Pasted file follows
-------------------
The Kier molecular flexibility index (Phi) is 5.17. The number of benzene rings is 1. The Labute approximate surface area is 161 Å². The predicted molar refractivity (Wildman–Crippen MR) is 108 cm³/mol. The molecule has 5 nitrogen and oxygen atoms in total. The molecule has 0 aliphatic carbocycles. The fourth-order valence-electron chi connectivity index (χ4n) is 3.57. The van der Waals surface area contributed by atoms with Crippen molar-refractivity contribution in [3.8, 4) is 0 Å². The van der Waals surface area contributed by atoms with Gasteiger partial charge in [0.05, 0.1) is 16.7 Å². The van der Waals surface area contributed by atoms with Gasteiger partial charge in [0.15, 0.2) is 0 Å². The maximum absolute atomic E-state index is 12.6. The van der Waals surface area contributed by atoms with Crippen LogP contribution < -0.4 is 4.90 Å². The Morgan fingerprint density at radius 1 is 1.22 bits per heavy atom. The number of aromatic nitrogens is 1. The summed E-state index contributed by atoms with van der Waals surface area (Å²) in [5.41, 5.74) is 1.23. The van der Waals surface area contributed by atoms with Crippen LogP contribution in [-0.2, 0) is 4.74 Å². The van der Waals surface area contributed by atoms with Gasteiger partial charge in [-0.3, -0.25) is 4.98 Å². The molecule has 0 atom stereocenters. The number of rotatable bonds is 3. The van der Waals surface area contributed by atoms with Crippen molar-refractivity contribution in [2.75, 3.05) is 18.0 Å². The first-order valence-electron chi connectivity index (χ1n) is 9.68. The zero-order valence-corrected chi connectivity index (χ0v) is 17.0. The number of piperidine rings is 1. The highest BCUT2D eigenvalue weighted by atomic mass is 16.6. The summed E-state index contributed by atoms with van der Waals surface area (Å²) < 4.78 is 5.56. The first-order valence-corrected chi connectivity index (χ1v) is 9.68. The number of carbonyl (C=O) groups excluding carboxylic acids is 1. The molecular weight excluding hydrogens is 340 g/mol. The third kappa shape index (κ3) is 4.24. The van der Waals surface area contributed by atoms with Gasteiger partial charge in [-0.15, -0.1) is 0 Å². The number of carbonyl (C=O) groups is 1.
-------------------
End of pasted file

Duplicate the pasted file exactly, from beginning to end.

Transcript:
The Kier molecular flexibility index (Phi) is 5.17. The number of benzene rings is 1. The Labute approximate surface area is 161 Å². The predicted molar refractivity (Wildman–Crippen MR) is 108 cm³/mol. The molecule has 5 nitrogen and oxygen atoms in total. The molecule has 0 aliphatic carbocycles. The fourth-order valence-electron chi connectivity index (χ4n) is 3.57. The van der Waals surface area contributed by atoms with Crippen molar-refractivity contribution in [3.8, 4) is 0 Å². The van der Waals surface area contributed by atoms with Gasteiger partial charge in [0.05, 0.1) is 16.7 Å². The van der Waals surface area contributed by atoms with Gasteiger partial charge in [0.15, 0.2) is 0 Å². The maximum absolute atomic E-state index is 12.6. The van der Waals surface area contributed by atoms with Crippen LogP contribution < -0.4 is 4.90 Å². The Morgan fingerprint density at radius 1 is 1.22 bits per heavy atom. The number of aromatic nitrogens is 1. The summed E-state index contributed by atoms with van der Waals surface area (Å²) in [5.41, 5.74) is 1.23. The van der Waals surface area contributed by atoms with Crippen LogP contribution in [-0.2, 0) is 4.74 Å². The van der Waals surface area contributed by atoms with Gasteiger partial charge in [-0.3, -0.25) is 4.98 Å². The molecule has 0 atom stereocenters. The number of rotatable bonds is 3. The van der Waals surface area contributed by atoms with Crippen molar-refractivity contribution in [2.75, 3.05) is 18.0 Å². The first-order valence-electron chi connectivity index (χ1n) is 9.68. The zero-order valence-corrected chi connectivity index (χ0v) is 17.0. The number of piperidine rings is 1. The highest BCUT2D eigenvalue weighted by atomic mass is 16.6. The summed E-state index contributed by atoms with van der Waals surface area (Å²) < 4.78 is 5.56. The first-order valence-corrected chi connectivity index (χ1v) is 9.68. The number of carbonyl (C=O) groups excluding carboxylic acids is 1. The molecular weight excluding hydrogens is 340 g/mol. The third kappa shape index (κ3) is 4.24. The van der Waals surface area contributed by atoms with Gasteiger partial charge in [-0.15, -0.1) is 0 Å². The number of carbonyl (C=O) groups is 1.